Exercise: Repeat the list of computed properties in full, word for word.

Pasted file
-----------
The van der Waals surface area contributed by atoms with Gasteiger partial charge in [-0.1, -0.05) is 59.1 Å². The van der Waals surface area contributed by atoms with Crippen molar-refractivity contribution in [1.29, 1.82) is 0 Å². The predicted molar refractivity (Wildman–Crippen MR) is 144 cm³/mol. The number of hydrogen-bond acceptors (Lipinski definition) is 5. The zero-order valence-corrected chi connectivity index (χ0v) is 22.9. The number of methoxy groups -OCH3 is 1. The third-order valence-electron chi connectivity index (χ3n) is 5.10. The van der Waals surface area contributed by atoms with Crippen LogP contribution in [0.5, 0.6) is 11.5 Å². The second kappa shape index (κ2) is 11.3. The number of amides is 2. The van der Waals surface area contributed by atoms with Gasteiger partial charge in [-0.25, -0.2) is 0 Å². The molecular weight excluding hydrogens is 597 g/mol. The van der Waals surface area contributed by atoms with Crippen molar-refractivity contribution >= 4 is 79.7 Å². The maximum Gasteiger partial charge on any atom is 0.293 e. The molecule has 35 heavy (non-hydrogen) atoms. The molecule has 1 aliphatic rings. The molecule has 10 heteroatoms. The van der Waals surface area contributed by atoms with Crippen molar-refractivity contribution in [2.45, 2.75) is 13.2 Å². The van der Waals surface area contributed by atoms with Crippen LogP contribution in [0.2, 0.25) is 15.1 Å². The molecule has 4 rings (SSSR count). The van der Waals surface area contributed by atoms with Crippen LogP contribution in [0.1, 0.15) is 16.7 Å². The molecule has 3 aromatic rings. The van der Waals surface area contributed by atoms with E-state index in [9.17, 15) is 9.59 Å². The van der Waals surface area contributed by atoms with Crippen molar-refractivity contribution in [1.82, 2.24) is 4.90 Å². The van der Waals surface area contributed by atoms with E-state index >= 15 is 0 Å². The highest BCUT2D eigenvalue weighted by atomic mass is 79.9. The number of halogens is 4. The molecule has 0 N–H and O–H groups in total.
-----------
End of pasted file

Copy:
The van der Waals surface area contributed by atoms with Gasteiger partial charge in [-0.1, -0.05) is 59.1 Å². The van der Waals surface area contributed by atoms with Crippen molar-refractivity contribution in [1.29, 1.82) is 0 Å². The predicted molar refractivity (Wildman–Crippen MR) is 144 cm³/mol. The number of hydrogen-bond acceptors (Lipinski definition) is 5. The zero-order valence-corrected chi connectivity index (χ0v) is 22.9. The number of methoxy groups -OCH3 is 1. The third-order valence-electron chi connectivity index (χ3n) is 5.10. The van der Waals surface area contributed by atoms with Crippen LogP contribution in [0.5, 0.6) is 11.5 Å². The second kappa shape index (κ2) is 11.3. The number of amides is 2. The van der Waals surface area contributed by atoms with Gasteiger partial charge in [-0.25, -0.2) is 0 Å². The molecular weight excluding hydrogens is 597 g/mol. The van der Waals surface area contributed by atoms with Crippen molar-refractivity contribution >= 4 is 79.7 Å². The maximum Gasteiger partial charge on any atom is 0.293 e. The molecule has 35 heavy (non-hydrogen) atoms. The molecule has 1 aliphatic rings. The molecule has 10 heteroatoms. The van der Waals surface area contributed by atoms with Crippen molar-refractivity contribution in [2.45, 2.75) is 13.2 Å². The van der Waals surface area contributed by atoms with Crippen LogP contribution in [0.2, 0.25) is 15.1 Å². The molecule has 4 rings (SSSR count). The van der Waals surface area contributed by atoms with Crippen LogP contribution in [0.1, 0.15) is 16.7 Å². The molecule has 3 aromatic rings. The van der Waals surface area contributed by atoms with E-state index in [9.17, 15) is 9.59 Å². The van der Waals surface area contributed by atoms with Crippen molar-refractivity contribution in [1.82, 2.24) is 4.90 Å². The van der Waals surface area contributed by atoms with E-state index >= 15 is 0 Å². The highest BCUT2D eigenvalue weighted by atomic mass is 79.9. The number of halogens is 4. The molecule has 0 N–H and O–H groups in total.